A court in Carlisle, northern England, yesterday acquitted multiple sclerosis patients, Lesley Gibson, 55, and her husband Mark Gibson of possession and cultivation of cannabis.
The Gibsons’ home was raided in January 2019, confiscating 10 early growing cannabis plants and 3 homemade cannabis chocolate bars. While many police forces across the country have decided to discontinue self-cultivation for personal use, particularly when used for medical purposes, the Carlisle court had persisted.
The case weighed heavily on the Gibsons, with Lesley developing sarcoma in the meantime and receiving treatment to eliminate the cancer cells last November.
The defense argued that the Gibsons had no choice but to grow cannabis at home to manage Lesley’s MS because Lesley had been unable to access an NHS prescription, while the cost of a private prescription was prohibitive, £700.
The Gibsons were acquitted yesterday, the court deciding it was not in the public interest to proceed, so Lesley had managed to buy a private prescription for medical cannabis.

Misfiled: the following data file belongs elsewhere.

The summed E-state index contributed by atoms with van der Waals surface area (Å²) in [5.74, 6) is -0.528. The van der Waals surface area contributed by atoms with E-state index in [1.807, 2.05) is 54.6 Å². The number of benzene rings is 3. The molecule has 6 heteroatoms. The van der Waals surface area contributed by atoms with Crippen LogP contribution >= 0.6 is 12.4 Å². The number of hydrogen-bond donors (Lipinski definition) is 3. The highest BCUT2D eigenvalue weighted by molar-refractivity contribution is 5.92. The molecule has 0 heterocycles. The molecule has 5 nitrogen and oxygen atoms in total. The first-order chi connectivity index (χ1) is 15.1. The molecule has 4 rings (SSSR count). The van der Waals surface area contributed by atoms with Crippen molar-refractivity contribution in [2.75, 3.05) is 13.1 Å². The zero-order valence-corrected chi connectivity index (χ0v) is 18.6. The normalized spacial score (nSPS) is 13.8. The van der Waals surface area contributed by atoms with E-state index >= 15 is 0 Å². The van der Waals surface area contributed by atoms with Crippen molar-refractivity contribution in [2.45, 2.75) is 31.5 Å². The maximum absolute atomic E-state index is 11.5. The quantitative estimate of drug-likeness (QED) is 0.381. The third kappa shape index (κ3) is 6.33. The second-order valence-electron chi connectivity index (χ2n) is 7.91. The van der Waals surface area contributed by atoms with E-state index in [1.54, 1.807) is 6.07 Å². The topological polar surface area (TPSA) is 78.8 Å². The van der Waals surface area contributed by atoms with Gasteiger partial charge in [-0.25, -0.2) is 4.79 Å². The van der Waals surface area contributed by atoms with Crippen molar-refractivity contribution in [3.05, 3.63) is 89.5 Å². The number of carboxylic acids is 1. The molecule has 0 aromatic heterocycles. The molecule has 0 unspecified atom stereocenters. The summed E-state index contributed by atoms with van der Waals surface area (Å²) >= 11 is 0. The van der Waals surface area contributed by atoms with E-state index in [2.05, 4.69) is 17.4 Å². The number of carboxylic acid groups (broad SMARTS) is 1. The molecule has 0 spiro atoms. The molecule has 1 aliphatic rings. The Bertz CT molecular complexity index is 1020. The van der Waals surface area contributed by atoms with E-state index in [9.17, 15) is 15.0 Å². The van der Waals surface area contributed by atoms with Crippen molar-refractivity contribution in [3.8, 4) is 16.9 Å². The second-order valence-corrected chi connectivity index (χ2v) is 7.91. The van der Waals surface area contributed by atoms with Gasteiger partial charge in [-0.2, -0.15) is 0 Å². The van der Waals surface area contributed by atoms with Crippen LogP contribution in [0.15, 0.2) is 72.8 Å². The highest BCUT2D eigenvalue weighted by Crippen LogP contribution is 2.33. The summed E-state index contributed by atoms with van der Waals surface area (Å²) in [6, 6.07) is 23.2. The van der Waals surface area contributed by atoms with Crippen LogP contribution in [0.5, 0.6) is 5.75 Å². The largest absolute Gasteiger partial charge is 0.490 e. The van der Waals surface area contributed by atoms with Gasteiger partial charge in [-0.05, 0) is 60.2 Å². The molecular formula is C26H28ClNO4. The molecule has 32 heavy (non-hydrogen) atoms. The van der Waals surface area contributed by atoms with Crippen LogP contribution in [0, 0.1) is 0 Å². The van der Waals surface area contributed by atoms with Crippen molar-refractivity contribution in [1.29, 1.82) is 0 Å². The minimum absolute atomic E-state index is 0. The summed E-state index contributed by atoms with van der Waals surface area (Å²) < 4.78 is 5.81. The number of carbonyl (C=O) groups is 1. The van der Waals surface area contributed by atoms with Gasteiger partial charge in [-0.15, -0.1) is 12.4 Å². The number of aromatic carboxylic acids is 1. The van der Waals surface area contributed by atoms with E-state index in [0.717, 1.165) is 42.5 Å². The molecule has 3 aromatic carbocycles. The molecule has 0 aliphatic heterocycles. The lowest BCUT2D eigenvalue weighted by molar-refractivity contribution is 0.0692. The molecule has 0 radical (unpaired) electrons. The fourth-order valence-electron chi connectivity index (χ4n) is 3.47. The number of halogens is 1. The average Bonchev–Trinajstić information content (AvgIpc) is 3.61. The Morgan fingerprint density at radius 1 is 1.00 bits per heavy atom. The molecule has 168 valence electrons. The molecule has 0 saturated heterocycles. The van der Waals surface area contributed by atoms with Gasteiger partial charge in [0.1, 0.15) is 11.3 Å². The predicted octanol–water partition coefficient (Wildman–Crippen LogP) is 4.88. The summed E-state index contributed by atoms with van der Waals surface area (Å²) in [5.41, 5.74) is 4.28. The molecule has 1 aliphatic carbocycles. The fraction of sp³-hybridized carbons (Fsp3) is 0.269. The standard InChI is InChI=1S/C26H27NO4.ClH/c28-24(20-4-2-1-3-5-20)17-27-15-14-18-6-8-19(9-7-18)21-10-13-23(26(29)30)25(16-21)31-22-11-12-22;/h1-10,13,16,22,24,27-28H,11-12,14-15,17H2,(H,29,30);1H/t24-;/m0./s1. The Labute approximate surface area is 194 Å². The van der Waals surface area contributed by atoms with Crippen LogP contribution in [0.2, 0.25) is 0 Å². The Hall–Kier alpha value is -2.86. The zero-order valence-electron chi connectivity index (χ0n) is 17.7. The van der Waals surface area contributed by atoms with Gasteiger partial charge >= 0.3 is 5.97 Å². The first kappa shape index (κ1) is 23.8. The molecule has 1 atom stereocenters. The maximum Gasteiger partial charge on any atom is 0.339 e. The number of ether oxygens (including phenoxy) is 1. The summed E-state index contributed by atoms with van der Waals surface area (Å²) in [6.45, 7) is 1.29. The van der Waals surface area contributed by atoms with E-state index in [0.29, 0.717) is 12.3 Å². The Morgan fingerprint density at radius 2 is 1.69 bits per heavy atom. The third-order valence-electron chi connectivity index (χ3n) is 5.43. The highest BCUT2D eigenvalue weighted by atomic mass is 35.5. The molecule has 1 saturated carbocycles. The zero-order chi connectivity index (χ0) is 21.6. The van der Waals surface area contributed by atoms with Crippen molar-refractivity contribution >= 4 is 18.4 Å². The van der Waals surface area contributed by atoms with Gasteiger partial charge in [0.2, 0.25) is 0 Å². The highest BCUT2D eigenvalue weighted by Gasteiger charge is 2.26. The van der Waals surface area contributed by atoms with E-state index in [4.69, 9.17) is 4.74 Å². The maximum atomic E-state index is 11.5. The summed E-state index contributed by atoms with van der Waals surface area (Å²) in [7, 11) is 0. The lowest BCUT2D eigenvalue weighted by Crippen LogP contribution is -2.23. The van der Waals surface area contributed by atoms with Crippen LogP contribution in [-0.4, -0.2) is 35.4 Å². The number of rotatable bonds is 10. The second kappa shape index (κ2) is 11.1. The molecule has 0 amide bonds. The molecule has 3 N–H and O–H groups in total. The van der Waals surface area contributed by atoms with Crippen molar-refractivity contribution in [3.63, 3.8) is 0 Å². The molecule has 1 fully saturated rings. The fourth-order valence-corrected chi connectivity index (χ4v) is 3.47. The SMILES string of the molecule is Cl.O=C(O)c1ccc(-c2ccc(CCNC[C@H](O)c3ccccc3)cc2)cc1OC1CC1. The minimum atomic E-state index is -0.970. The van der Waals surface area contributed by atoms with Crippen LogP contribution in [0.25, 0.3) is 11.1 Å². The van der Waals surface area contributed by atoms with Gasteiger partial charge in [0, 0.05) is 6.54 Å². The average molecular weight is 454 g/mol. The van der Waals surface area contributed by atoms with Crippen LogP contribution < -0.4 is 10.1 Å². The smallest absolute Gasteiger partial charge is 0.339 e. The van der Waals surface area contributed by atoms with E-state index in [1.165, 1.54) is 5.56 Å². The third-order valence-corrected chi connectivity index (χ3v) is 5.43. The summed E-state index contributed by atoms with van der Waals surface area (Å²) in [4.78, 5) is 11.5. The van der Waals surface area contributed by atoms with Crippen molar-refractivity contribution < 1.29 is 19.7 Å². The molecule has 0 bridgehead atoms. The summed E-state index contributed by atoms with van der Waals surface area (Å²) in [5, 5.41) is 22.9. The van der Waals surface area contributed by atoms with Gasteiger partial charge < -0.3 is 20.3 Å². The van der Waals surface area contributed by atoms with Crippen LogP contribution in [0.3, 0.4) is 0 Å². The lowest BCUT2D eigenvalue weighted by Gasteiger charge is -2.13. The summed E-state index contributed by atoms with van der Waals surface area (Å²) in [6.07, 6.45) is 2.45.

The couple indeed , faces up to 5 years in prison or an unlimited fine, or both.
An acquittal does not create jurisprudence. However, it emphasizes that it is not in the public interest to prosecute patients who have no choice but to use therapeutic cannabis for treatment. Lesley’s legal team intends to ask the court to review its policy of prosecuting medical cannabis use.
The MS Society, an association of people with multiple sclerosis, estimates that 10,000 MS patients use cannabis to relieve muscle spasticity and pain, with only a small fraction having been legally prescribed to date.
Ms. Gibson’s lawyer, Tayab Ali, said that “it cannot be right to prosecute someone who has no choice but to use medical cannabis. The law clearly needs to change.